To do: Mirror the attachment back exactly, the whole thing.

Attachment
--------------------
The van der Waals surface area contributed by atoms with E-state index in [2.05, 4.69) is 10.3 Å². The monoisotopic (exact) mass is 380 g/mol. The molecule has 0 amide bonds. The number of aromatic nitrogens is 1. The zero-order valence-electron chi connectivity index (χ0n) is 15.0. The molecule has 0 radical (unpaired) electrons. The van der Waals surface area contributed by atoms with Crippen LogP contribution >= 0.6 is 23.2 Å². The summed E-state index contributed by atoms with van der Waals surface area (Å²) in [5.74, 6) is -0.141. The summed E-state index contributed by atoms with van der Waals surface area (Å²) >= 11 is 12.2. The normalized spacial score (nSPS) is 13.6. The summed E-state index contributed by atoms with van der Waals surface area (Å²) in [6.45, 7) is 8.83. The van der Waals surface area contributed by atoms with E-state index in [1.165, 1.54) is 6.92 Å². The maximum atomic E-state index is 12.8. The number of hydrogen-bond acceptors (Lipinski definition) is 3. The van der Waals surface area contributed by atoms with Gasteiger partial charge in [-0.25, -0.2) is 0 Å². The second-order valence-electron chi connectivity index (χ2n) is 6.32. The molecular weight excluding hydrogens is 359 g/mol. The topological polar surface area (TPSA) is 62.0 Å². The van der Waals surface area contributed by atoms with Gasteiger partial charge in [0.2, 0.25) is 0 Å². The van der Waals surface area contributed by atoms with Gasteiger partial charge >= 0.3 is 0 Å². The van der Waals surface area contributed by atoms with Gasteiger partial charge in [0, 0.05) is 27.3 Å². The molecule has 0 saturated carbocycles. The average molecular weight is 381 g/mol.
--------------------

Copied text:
The van der Waals surface area contributed by atoms with E-state index in [2.05, 4.69) is 10.3 Å². The monoisotopic (exact) mass is 380 g/mol. The molecule has 0 amide bonds. The number of aromatic nitrogens is 1. The zero-order valence-electron chi connectivity index (χ0n) is 15.0. The molecule has 0 radical (unpaired) electrons. The van der Waals surface area contributed by atoms with Crippen LogP contribution >= 0.6 is 23.2 Å². The summed E-state index contributed by atoms with van der Waals surface area (Å²) in [5.74, 6) is -0.141. The summed E-state index contributed by atoms with van der Waals surface area (Å²) >= 11 is 12.2. The normalized spacial score (nSPS) is 13.6. The summed E-state index contributed by atoms with van der Waals surface area (Å²) in [6.45, 7) is 8.83. The van der Waals surface area contributed by atoms with E-state index in [1.165, 1.54) is 6.92 Å². The maximum atomic E-state index is 12.8. The number of hydrogen-bond acceptors (Lipinski definition) is 3. The van der Waals surface area contributed by atoms with Gasteiger partial charge in [-0.25, -0.2) is 0 Å². The second-order valence-electron chi connectivity index (χ2n) is 6.32. The molecular weight excluding hydrogens is 359 g/mol. The topological polar surface area (TPSA) is 62.0 Å². The van der Waals surface area contributed by atoms with Gasteiger partial charge in [0.2, 0.25) is 0 Å². The van der Waals surface area contributed by atoms with Gasteiger partial charge >= 0.3 is 0 Å². The van der Waals surface area contributed by atoms with Gasteiger partial charge in [0, 0.05) is 27.3 Å². The molecule has 0 saturated carbocycles. The average molecular weight is 381 g/mol.